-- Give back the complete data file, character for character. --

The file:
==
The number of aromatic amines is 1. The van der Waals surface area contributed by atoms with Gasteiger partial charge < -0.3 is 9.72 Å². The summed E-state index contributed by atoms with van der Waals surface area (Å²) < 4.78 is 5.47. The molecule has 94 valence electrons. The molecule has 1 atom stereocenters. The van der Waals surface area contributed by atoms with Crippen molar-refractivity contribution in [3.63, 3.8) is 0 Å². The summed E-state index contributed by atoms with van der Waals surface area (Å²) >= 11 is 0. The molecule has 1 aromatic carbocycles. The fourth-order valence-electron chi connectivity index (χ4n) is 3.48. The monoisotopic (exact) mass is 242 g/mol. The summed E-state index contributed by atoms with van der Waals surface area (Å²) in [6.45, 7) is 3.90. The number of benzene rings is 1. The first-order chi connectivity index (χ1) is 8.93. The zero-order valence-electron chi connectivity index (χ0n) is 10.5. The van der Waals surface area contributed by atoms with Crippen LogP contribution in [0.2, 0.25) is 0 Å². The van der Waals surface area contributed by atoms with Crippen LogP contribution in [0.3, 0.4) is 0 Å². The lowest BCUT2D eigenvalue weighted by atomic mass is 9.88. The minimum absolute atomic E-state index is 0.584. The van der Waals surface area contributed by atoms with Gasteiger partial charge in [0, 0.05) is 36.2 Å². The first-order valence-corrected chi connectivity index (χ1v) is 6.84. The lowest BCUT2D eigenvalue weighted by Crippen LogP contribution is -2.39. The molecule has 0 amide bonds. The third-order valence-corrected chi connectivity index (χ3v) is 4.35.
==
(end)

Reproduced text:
The number of aromatic amines is 1. The van der Waals surface area contributed by atoms with Gasteiger partial charge < -0.3 is 9.72 Å². The summed E-state index contributed by atoms with van der Waals surface area (Å²) < 4.78 is 5.47. The molecule has 94 valence electrons. The molecule has 1 atom stereocenters. The van der Waals surface area contributed by atoms with Crippen molar-refractivity contribution in [3.63, 3.8) is 0 Å². The summed E-state index contributed by atoms with van der Waals surface area (Å²) >= 11 is 0. The molecule has 1 aromatic carbocycles. The fourth-order valence-electron chi connectivity index (χ4n) is 3.48. The monoisotopic (exact) mass is 242 g/mol. The summed E-state index contributed by atoms with van der Waals surface area (Å²) in [6.45, 7) is 3.90. The number of benzene rings is 1. The first-order chi connectivity index (χ1) is 8.93. The zero-order valence-electron chi connectivity index (χ0n) is 10.5. The van der Waals surface area contributed by atoms with Crippen LogP contribution in [0.2, 0.25) is 0 Å². The van der Waals surface area contributed by atoms with Crippen LogP contribution in [0.3, 0.4) is 0 Å². The lowest BCUT2D eigenvalue weighted by atomic mass is 9.88. The minimum absolute atomic E-state index is 0.584. The van der Waals surface area contributed by atoms with Gasteiger partial charge in [0, 0.05) is 36.2 Å². The first-order valence-corrected chi connectivity index (χ1v) is 6.84. The lowest BCUT2D eigenvalue weighted by Crippen LogP contribution is -2.39. The molecule has 0 amide bonds. The third-order valence-corrected chi connectivity index (χ3v) is 4.35.